SAS, CHASS Amass

Last month, members of the College of Humanities and Social Sciences (CHASS) at NC State met up at with employees from the Publications Division of SAS Institute in Cary for a half-day symposium to explore research opportunities of mutual interest. The gathering was a rekindling of sorts as the SAS-CHASS relationship that, while dormant of late, was once much more active (our own Dr. Carolyn Miller is the SAS Institute Distinguished Professor of Rhetoric and Technical Communication). Recent efforts to renew the partnership come from Dean Jeff Braden and SAS VP for Publications Kathy Council, who recognized a mutually beneficial opportunity to align the research ambitions of CHASS PhD students with the research challenges of SAS.

I went along to represent the CRDM program and to talk about my work in corporate social media analysis, which, along with topics like globalization and usability, is one of many topics SAS is interested in exploring. (In fact, the SAS Director of Media Intelligence Solutions Mark Chaves was our most recently featured speaker for the CRDM Colloquium, and he shared some fascinating insights on social media research challenges in regards to their new analytics tool.) I was joined by PhD colleagues in the Psychology and Sociology departments and by multiple faculty across CHASS.

Sure, my 7 minutes of public speaking was probably the most important discussion of corporate social media ever to take place relevant to some, but I was honestly much more interested in listening to SAS personnel talk about their research problems and how they might intersect with our methodologies and research specialties in CHASS. For example, our primary audience was the Publications division of SAS but we were joined by members of R & D as well, who later raised a laundry list of research project needs they had in the queue. Listening to their project descriptions, I realized that a manuscript I was working on with Dr. Jason Swarts lined up neatly with their research questions. From this initial curiosity came a conversation, an exchanging of improbably handsome business cards, and an email thread that produced a brownbag research forum on assessing instructional video content for technical communication. Dr. Swarts and I hosted around a dozen members of SAS who joined CHASS scholars in the audience on NC State’s campus as we presented our ongoing research. A lively conversation ensued. Lively, I say. Lively!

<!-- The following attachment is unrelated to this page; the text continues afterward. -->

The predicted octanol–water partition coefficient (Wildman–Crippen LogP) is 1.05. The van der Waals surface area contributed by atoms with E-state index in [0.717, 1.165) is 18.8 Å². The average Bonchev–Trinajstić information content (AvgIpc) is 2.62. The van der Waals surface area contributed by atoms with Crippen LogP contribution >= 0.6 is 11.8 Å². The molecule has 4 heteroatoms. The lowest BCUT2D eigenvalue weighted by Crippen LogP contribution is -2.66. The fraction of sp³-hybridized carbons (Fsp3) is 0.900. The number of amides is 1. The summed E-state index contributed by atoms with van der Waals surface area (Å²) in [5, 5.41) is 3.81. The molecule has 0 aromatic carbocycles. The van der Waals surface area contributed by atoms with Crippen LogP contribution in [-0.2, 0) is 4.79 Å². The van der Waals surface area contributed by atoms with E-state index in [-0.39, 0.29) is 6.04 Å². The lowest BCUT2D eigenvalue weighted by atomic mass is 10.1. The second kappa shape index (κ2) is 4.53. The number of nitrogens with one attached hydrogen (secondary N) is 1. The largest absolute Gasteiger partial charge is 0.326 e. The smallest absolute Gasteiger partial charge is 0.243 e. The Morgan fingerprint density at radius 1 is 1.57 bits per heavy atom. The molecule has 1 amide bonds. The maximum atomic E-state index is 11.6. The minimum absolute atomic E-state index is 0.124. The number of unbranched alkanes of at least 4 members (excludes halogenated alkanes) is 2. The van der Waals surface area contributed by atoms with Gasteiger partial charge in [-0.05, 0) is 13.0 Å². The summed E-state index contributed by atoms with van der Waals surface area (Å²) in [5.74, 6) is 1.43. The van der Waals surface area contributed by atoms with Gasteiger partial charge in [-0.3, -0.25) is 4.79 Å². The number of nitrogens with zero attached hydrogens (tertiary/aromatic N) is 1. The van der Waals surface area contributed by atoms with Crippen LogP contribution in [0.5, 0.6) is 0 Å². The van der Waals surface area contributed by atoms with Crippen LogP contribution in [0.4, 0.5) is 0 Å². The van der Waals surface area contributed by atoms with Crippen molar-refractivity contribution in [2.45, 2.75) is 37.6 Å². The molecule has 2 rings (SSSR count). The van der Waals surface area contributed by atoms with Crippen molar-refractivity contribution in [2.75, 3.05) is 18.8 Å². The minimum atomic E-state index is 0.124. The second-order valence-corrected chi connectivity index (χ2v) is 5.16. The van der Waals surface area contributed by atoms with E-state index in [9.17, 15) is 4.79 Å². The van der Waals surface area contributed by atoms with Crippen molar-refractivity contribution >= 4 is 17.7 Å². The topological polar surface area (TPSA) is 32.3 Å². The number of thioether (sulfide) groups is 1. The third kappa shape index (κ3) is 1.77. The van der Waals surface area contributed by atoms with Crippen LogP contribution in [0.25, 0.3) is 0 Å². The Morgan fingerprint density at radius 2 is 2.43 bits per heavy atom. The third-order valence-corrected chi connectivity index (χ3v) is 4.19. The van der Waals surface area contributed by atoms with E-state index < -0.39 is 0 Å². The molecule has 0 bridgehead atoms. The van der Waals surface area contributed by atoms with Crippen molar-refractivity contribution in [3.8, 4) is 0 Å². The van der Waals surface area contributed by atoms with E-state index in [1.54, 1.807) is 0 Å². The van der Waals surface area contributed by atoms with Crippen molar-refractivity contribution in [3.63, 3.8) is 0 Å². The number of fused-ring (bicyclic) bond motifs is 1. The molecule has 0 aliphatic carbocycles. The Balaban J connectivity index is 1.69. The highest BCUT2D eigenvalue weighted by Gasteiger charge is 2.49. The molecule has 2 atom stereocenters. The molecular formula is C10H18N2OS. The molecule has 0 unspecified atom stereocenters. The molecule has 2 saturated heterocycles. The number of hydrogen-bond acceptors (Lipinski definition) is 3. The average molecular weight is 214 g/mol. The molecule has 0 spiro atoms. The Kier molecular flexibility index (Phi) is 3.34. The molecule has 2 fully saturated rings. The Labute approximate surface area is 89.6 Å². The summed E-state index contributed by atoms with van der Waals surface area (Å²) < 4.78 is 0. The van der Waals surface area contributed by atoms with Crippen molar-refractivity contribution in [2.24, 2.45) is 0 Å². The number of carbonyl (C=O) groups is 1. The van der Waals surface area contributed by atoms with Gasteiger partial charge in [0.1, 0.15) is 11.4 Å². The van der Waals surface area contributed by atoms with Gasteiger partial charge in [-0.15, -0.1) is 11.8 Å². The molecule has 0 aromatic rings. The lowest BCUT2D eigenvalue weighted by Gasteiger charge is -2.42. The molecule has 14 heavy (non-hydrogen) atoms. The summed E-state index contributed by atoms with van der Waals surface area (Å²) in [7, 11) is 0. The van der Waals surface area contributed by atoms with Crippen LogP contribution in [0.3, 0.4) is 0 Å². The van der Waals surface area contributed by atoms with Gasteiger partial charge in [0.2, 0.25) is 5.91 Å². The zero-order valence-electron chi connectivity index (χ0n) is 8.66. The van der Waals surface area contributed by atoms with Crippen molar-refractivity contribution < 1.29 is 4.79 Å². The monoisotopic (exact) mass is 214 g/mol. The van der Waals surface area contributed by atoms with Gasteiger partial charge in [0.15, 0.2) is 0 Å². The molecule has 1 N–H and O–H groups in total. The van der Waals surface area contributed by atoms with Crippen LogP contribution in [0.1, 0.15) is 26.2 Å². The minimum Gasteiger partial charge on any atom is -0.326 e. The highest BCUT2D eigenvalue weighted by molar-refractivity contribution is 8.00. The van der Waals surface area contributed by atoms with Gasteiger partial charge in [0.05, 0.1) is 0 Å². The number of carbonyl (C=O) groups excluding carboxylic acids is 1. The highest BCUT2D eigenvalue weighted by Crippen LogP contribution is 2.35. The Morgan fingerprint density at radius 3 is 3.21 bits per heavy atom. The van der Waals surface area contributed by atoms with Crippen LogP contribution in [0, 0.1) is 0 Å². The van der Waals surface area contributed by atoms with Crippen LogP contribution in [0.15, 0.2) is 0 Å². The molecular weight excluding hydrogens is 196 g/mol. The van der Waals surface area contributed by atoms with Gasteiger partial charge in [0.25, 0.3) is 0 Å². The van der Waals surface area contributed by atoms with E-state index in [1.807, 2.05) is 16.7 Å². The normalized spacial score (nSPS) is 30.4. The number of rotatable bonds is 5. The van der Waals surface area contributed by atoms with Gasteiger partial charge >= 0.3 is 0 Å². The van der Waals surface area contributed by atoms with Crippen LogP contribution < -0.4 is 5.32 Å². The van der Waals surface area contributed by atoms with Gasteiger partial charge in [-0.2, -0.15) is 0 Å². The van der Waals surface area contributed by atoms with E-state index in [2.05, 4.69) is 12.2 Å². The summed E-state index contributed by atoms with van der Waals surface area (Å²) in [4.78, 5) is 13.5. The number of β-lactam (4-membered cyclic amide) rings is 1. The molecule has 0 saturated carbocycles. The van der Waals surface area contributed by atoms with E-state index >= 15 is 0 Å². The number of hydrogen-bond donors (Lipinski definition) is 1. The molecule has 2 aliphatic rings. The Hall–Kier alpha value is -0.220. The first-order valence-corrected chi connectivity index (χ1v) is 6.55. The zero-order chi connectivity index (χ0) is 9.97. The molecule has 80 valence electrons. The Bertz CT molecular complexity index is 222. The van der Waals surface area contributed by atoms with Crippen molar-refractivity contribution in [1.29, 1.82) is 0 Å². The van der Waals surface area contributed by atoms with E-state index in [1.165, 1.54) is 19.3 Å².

Screenshot taken of ELAN software program used in video coding project

Sample screenshot of our tutorial coding project (program pictured: ELAN)

Honestly, I was really impressed with the level of overlapping interest in a topic I thought for sure would be entirely esoteric to everyone outside of our collaborative writing process. The Q&A got us thinking about issues we clearly should have addressed during the writing process; at the same time, we took comfort in the reassurance that some of the most critical decisions we made about what not to include in the results or analysis were applicable beyond they typically insulated academic audience. The best part? We were just the first of many future collaborative brownbags, and I’ll be really interested to see where the fruits of a renewed town-gown relationship will take our program.

All told, things are looking up for the future of SAS partnerships. With a bit of luck and a lot of inventio, you should look for the “town-gown” tag to reappear on this blog in the future as we move the CRDM program forward into more SAS-CHASS collaborations, with or without the exchanging of handsomely designed business cards. Yes. Handsome I say!

~Matt Morain, Class of 2008

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